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Let $(X,\mathcal{B}(X))$ be a measurable space with Borel algebra and $P\colon X\times \mathcal{B}(X) \rightarrow \left[0,1 \right]$ a stochastic kernel. We assume that $X$ is a separable metric space which ensures that $\mathcal{B}(X^2)=\mathcal{B}(X)\otimes \mathcal{B}(X)$.

A stochastic kernel $B\colon X^2 \times \mathcal{B}(X^2) \to \left[0,1 \right]$ is said to be a coupling for $P$ if $$B(x,y, A\times X)= P(x,A)\;\;\mbox{and}\;\; B(x,y, X \times A)= P(y,A), $$ for $x,y \in X$ and $A\in \mathcal{B}(X)$.

Let $V:X \rightarrow \mathbb{R}^+$ be a measurable function. We know that $$\int_{X} V(x')\, P(x,dx')\leq aV(x)+b.$$

How to show that for every coupling $B$ for $P$ we have $$\int_{X^2}(V(x')+ V(y'))\, \tag{1} B(x,y,dx' \times dy')\leq a(V(x)+V(y))+2b\;?$$

It is clear that if $B(x,y,\cdot)=P(x,\cdot) \otimes P(y,\cdot)$ and $B$ is measurable with respect to $(x,y)$ it is a coupling for $P$ and $(1)$ holds. However I don not see why it holds for an arbitrary $B$. I would be greatful for any hints.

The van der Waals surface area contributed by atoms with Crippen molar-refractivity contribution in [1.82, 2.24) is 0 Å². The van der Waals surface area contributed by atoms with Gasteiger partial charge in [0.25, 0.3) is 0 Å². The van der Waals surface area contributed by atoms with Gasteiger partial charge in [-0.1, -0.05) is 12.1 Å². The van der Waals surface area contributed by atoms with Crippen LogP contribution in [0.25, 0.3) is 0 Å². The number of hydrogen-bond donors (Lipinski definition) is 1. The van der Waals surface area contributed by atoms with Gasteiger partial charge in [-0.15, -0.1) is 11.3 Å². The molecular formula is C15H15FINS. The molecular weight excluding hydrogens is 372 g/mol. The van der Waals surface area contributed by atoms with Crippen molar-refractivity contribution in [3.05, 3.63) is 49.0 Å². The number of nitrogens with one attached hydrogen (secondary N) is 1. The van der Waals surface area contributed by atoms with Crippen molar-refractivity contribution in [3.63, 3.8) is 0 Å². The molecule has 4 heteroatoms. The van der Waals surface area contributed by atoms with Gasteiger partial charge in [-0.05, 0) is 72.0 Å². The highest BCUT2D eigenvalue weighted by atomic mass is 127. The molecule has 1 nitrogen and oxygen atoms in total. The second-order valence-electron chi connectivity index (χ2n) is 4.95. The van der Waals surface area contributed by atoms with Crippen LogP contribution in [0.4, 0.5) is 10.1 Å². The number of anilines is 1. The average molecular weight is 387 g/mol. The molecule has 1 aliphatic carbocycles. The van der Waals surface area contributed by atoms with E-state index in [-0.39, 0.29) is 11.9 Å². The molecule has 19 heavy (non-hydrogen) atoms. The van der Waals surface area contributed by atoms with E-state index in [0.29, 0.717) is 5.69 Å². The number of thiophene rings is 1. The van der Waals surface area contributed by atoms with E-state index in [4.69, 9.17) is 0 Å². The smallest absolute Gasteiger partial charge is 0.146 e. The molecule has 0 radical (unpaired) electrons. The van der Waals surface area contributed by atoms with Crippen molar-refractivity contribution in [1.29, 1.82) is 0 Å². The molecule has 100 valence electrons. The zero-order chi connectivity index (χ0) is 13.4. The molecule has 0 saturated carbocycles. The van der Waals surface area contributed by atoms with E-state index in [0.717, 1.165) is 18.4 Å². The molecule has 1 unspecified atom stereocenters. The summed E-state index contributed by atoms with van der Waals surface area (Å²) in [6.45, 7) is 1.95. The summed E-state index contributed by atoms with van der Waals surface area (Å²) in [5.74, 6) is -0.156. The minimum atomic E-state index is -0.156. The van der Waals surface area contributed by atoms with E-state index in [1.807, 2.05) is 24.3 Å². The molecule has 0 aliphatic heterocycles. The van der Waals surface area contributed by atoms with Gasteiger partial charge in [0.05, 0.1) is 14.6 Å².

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The idea is the following: we approximate $V$ by simple functions. Let $V_N:=\sum_{j=1}^Na_j\chi_{A_j}$ a simple function such that $0\leq s_N\leq V$. We have \begin{align} \int_{X^2}V_N(x')B(x,y,x',y')&=\sum_{j=1}^Na_j\int_{X^2}\chi_{A_j}(x')\chi_X(y')B(x,y,x',y')\\ &=\sum_{j=1}^Na_jB(x,y,A_j,X)\\ &=\sum_{j=1}^Na_jP(x,A_j)\\ &=\int_X V_N(x')P(x,x')\\ &\leq \int_X V(x')P(x,x')\\ &\leq aV(x)+b. \end{align} Then we can choose $V_N$ converging almost everywhere to $V$, and we use Fatou's lemma. This yields $$\int_{X^2}V(x')B(x,y,x',y')= \int_{X^2}\liminf_{N\to +\infty}V_N(x')B(x,y,x',y')\\ \leq \liminf_{N\to +\infty}\int_{X^2}V_N(x')B(x,y,x',y')\leq aV(x)+b.$$ The same job for $\int_{X^2}V_N(y')B(x,y,x',y')$ gives the result.

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